Doomsday in 2012? Please, I don’t even have time for that. (Check out Ian O’Neill’s work for a nail-in-the-coffin of those myths.) But there is a big milestone that we will reach right around 2012.

Prior to the industrial revolution, the Earth’s atmosphere was really ideal for supporting the wide diversity of life on the planet. Breaking it up into its physical, molecular contents, the atmosphere, weighing in at just over 5,100 trillion tonnes (5.1 x 1018 kilograms), was made up of the following elements (by mass, not volume):

  • Nitrogen gas (N2): 3,890 trillion tonnes (around 75.5%),
  • Oxygen gas (O2): 1,190 trillion tonnes (around 23.1%),
  • Argon gas (monatomic): 66 trillion tonnes (around 1.3%), and
  • Carbon Dioxide (CO2): 2.18 trillion tonnes (about 0.04%),

plus a variable amount of water vapor. But the amount of these gases in the atmosphere didn’t really change very much over the past few thousand years, while human civilization developed, grew, and thrived.

And then, right around the year 1800, something new happened.

The industrial revolution! It brought great things with it, things that helped give us the world we have today. And it brought along with it one small, unforeseen consequence: every atom of carbon that we burned combined with oxygen in the atmosphere, artificially producing
carbon dioxide
in copious quantities for the first time.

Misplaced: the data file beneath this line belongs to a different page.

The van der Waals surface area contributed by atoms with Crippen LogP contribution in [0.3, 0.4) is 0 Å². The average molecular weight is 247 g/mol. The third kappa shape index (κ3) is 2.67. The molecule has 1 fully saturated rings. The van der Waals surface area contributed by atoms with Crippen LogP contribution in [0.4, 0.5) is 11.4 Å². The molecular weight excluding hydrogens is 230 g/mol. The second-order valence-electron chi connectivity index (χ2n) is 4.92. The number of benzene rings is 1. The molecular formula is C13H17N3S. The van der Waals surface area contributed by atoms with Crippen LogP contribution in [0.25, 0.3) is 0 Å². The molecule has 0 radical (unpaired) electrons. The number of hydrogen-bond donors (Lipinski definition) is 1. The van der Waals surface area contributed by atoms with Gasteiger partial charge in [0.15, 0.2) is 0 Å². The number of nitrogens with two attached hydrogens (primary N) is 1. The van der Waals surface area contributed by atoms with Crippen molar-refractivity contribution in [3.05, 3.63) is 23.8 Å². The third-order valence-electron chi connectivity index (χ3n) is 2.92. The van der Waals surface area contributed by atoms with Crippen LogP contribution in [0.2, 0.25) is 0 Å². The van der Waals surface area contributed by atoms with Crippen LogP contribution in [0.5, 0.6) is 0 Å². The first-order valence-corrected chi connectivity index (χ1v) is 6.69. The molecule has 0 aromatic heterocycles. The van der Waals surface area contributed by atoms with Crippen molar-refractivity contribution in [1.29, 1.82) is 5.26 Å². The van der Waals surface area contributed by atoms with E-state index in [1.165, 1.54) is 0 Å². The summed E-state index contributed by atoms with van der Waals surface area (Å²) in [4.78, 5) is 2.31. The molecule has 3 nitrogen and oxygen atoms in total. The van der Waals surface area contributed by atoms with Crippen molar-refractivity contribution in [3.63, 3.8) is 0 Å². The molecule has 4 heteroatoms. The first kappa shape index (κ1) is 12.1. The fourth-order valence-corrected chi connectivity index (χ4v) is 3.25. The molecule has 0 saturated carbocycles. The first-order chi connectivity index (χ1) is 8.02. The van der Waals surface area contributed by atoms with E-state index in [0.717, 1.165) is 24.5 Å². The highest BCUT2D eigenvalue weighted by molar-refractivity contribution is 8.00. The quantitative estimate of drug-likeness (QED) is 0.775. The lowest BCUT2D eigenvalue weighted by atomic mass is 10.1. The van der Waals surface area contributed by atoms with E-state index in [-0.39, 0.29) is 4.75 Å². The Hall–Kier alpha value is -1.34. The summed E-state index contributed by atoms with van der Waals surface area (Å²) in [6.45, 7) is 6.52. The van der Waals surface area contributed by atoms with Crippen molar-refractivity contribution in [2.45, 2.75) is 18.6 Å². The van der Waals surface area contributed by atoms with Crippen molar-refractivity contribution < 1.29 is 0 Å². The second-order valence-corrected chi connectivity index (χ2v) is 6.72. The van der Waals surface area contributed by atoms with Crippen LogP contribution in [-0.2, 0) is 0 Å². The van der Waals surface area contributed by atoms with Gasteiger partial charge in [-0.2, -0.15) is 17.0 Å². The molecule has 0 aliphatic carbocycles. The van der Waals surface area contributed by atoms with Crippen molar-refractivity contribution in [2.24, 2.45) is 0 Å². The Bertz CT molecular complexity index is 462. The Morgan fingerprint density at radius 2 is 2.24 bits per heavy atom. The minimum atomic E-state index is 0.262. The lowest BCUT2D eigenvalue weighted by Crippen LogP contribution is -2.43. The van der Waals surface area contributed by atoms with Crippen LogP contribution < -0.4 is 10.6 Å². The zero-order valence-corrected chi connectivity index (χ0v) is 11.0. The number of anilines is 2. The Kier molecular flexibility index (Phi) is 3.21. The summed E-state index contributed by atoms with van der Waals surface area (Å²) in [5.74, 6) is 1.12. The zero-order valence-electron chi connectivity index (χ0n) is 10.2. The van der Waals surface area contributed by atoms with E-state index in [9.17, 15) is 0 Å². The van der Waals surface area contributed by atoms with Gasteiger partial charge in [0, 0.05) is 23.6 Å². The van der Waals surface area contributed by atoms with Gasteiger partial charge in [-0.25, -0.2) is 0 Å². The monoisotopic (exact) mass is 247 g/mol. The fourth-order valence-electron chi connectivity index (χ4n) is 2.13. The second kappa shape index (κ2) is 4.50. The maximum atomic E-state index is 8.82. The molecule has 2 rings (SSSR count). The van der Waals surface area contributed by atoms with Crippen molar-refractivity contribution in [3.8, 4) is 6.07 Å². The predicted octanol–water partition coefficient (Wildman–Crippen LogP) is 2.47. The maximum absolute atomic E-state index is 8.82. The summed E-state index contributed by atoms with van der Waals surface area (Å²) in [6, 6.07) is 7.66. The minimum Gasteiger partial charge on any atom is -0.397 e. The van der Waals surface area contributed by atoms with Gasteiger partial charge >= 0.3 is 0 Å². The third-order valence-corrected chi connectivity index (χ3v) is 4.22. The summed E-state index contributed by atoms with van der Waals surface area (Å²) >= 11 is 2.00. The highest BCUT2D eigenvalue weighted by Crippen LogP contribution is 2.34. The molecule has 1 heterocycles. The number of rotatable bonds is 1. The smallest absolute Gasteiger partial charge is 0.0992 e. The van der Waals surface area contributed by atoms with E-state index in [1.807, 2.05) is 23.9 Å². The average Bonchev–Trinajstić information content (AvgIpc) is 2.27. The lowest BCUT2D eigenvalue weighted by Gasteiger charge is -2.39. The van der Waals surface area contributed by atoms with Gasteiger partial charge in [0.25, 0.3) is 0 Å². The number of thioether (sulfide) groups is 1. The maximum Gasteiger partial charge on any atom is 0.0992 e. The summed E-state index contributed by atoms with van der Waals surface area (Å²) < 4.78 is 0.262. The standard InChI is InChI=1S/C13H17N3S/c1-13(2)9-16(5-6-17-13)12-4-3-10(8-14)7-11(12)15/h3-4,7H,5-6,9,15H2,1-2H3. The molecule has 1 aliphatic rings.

This wasn’t really a big deal at the beginning, because the amount of carbon dioxide we were producing was tiny compared to the amount that was already there. But over the past 200 years, our energy needs have gone up, and the way we’ve met them is — nearly universally — through the burning of carbon.

By 1870, the world was artificially producing a billion tonnes of CO2 per year.

By 1920, it was 5 billion a year.

By 1960, we’d hit 10 billion a year.

By the late 1980s, we were up past 20 billion tonnes each and every year.

And, at present, we’re nearly up to 30 billion tonnes of CO2 emitted annually.

Out of this nearly 30 billion tonnes per year, the United States is responsible for about 6 billion tonnes of it. And over 98% of the CO2 that we emit comes from the production of energy in one form or another.

If you add this all up (and I did a few months ago), you find that humanity is on pace to have added 1.5 trillion extra tonnes of Carbon Dioxide by 2012! How’s that for a milestone?

If — as a world — we don’t cut our Carbon Dioxide production significantly, by 2030 we will have added as much Carbon Dioxide to the atmosphere as there was Carbon Dioxide in the atmosphere when we started! The world isn’t going to end in 2012; it isn’t even going to end in 2030. But if we don’t do something to stop making this mess that we’re continuing to make, it’s going to get a lot worse before it gets better.

So, you’ve got the facts now. What do you think we should do about it? And how can we make it happen?